Physicians learn in medical school that asthma is a chronic inflammatory lung disease. It is clinically characterized by shortness of breath and wheezing and physiologically verified by documenting reversible airflow obstruction or bronchial hyperreactivity. We know that there are many other conditions that will cause asthma-like symptoms, including obesity, heart failure, smoking, reflux laryngitis, viral infection, sinusitis, laryngeal dysfunction, use of ACE inhibitors, and aspiration pneumonia, but we still tend to rely on the clinical symptoms of coughing, wheezing, and shortness of breath to diagnose asthma. Asthma treatments are extremely effective in individuals with reversible airflow obstruction caused by small-airway inflammation. Overuse of bronchodilators can contribute to worsening cough, laryngitis, and reflux. Use of high-dose inhaled steroids increases the risk of diabetes.1 Asthma treatments can seem to provide transient symptomatic relief of shortness of breath in individuals without asthma, and asthma medications are heavily advertised directly to consumers. We know there has been an epidemic of "asthma" diagnosed since the 1980s, but we still don't want to miss the diagnosis or fail to provide symptomatic therapy to our patients.
When my colleagues and I studied individuals in 2005 who were continuous long-term KP members and who met the HEDIS criteria for persistent asthma in any year between 1999 and 2002, a surprisingly high 48% of them met the criteria in only one of the four years. We found that in that four-year period, only 19% of them met the criteria every year.2 Partly because of that study, the national HEDIS definition of persistent asthma was changed. Now we look at individuals who meet the criteria for at least two years in a row and see whether they are getting any preventive medication.
When we randomly sampled individuals in the KP Asthma Case Identification Database with a clinical diagnosis of asthma in San Diego in 2001, we found that more than one third of them had no evidence of reversible airflow obstruction or bronchial hyperreactivity when tested in 2003.3 These patients' had carried a physician diagnosis of asthma for a mean of >22 years, yet before the study evaluation, only 13% of them had ever had undergone measurement of their forced expiratory volume in the first second of expiration pre- and postbronchodilator. This was surprising because 40% of them had been seen at least once by Allergy or Pulmonary Departments during their care at KP and almost 80% had at least one spirometry in their medical records. KP physicians are not the only clinicians who tend to over diagnose asthma. Similar findings have been published for large trials in Ontario, Canada.4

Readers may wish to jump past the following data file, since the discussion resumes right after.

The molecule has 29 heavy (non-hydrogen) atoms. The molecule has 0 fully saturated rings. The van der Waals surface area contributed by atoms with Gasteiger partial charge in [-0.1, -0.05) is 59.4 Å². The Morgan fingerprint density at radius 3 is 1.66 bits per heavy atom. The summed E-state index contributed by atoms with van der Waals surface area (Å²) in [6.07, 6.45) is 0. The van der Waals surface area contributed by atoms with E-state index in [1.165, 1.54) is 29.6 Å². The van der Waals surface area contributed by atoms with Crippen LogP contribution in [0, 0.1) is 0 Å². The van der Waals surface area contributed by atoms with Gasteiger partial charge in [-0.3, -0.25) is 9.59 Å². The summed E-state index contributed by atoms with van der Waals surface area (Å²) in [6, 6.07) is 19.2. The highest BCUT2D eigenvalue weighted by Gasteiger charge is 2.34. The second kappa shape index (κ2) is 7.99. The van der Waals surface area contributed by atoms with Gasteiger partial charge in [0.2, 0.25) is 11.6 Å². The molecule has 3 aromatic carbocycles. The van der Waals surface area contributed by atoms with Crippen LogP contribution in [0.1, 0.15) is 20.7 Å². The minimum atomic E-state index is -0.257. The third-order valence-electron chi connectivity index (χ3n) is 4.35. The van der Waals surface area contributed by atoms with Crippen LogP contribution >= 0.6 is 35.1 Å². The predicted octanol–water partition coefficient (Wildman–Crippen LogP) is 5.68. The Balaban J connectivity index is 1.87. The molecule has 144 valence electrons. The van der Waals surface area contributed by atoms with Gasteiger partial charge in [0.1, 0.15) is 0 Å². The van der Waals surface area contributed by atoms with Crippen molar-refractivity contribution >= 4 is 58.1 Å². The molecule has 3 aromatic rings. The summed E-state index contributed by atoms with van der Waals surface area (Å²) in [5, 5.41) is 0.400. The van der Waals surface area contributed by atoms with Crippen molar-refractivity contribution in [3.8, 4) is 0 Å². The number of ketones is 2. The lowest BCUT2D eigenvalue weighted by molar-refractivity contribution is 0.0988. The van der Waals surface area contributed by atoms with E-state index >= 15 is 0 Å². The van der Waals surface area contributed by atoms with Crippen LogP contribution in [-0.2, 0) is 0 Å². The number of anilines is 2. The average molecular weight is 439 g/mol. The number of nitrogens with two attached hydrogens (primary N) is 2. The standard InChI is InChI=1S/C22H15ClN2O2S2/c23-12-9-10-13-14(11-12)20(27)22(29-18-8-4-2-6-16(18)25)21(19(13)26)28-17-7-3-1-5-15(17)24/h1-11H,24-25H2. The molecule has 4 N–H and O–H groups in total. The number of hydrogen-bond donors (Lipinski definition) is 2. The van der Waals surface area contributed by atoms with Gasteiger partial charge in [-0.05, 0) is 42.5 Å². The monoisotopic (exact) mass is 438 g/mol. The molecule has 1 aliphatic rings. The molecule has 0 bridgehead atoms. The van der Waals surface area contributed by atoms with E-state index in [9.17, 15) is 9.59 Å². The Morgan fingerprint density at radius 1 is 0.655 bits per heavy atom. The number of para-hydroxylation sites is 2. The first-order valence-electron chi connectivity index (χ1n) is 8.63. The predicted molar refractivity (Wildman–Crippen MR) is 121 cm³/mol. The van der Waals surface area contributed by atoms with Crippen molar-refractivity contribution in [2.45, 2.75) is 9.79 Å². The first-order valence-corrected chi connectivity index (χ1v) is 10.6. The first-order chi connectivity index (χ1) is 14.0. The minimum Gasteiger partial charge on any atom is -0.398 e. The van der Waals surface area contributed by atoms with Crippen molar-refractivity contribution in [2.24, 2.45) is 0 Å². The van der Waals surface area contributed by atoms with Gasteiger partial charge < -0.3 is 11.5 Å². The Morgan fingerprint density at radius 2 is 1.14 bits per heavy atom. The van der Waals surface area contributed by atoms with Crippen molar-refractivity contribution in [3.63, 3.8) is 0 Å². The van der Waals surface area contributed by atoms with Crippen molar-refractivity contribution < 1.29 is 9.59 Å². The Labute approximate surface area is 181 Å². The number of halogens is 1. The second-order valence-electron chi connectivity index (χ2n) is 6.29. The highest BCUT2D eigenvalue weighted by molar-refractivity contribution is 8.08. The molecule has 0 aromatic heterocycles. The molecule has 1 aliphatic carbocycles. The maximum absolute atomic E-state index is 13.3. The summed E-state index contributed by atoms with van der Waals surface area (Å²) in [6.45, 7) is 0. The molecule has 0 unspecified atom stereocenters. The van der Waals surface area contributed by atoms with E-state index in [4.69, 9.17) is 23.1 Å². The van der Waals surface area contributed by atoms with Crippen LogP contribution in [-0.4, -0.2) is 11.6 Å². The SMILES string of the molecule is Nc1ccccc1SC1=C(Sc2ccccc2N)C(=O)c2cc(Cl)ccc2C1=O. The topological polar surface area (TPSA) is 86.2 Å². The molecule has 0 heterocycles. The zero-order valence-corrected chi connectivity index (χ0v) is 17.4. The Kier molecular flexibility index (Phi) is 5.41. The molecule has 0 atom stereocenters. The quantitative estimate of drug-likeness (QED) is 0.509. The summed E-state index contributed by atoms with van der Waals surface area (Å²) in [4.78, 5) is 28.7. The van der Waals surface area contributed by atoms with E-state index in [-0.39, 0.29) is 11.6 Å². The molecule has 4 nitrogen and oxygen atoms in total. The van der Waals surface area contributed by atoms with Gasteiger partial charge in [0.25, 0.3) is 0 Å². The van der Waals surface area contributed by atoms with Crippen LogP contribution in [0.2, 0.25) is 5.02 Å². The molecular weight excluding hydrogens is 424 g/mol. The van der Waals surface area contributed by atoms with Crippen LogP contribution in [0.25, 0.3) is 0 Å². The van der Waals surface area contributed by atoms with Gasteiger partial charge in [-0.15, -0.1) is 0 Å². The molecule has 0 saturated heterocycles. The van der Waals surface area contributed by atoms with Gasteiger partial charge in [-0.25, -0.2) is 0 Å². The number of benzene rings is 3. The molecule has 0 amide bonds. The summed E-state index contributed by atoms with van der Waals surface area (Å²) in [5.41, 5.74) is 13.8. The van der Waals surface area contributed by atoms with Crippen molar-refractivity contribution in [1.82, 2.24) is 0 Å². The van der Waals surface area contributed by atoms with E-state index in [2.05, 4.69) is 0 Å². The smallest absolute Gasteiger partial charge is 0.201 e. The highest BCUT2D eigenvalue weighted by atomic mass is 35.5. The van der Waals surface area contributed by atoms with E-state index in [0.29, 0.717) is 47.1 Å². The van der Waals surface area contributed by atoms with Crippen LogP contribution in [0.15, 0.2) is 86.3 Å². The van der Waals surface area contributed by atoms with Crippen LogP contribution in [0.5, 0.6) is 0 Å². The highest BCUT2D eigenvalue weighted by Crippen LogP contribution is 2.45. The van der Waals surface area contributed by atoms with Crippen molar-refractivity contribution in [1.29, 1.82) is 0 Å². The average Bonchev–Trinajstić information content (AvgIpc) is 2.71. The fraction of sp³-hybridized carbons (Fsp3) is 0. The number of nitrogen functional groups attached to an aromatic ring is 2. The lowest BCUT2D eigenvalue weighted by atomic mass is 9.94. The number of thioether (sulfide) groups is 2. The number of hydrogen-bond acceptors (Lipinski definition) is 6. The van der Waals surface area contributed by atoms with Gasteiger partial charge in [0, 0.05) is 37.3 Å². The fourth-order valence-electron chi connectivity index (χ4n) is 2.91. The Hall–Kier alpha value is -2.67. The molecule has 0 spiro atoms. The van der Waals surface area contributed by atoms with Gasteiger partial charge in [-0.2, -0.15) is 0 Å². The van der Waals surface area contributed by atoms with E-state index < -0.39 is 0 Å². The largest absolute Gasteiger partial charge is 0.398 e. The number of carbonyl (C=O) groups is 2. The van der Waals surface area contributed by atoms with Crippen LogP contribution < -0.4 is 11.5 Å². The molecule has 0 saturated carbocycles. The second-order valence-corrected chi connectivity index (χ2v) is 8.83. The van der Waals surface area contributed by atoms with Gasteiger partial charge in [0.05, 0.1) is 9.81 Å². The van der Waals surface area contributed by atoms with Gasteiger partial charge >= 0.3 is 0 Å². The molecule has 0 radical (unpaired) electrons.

Most patients who currently have a diagnosis of asthma in their KP records have still never undergone pulmonary function testing to document reversible airflow obstruction. Among patients whose pulmonary function has been tested, many still have a diagnosis of asthma in their medical records and receive chronic asthma medications, even when the test findings were normal or negative. Methacholine challenges are done rarely to confirm bronchial hyperreactivity in individuals with clinical asthma symptoms yet repetitively normal findings on spirometry. Methacholine challenges are available in all KP medical centers, either in the Allergy Department or in the Pulmonary Laboratory, depending on the site. KP HealthConnect now can use flow sheets to track spirometry results obtained in Allergy Departments. Results for complete lung function tests done in the KP pulmonary laboratories are still generally available only as scanned reports or text.
Patients "with asthma" who require chronic oral steroids for "control" frequently have one or more other chronic conditions that are their primary problems. They typically also have iatrogenic comorbidities. When these patients are assessed in-depth and their comorbidities are addressed, they rarely require daily oral steroids for symptom management. Some patients with true asthma will require recurrent oral steroids, but this is a rare exception, and these patients should all be treated in the Allergy or Pulmonary Department. Aspirin-exacerbated respiratory disease is often the cause of the need for oral steroids; it can be treated with aspirin desensitization.5 Exhaled nitric oxide is a marker for eosinophilic inflammation, and a low fraction of exhaled nitric oxide argues against active asthma as the cause of shortness of breath in a person with normal spirometry findings.6 Oral steroids can help calm laryngeal irritation mimicking asthma, but at the price of greater obesity and severe somatic symptoms when withdrawn.
For all of the patients whose condition has been diagnosed as "asthma" and who take chronic inhaled steroids and long-acting bronchodilators or leukotriene inhibitors, the diagnosis should be confirmed by pulmonary function tests before and after bronchodilator use to document reversible airflow obstruction or should undergo a methacholine or mannitol challenge. For patients found to have normal lung function and no bronchial hyperreactivity, the other causes of their "asthma" symptoms should be addressed and treated.
The author(s) have no conflicts of interest to disclose.
Katharine O'Moore-Klopf, ELS, of KOK Edit provided editorial assistance.
1. Suissa S, Kezouh A, Ernst P. Inhaled corticosteroids and the risks of diabetes onset and progression. Am J Med 2010 Nov;123(11):1001–6.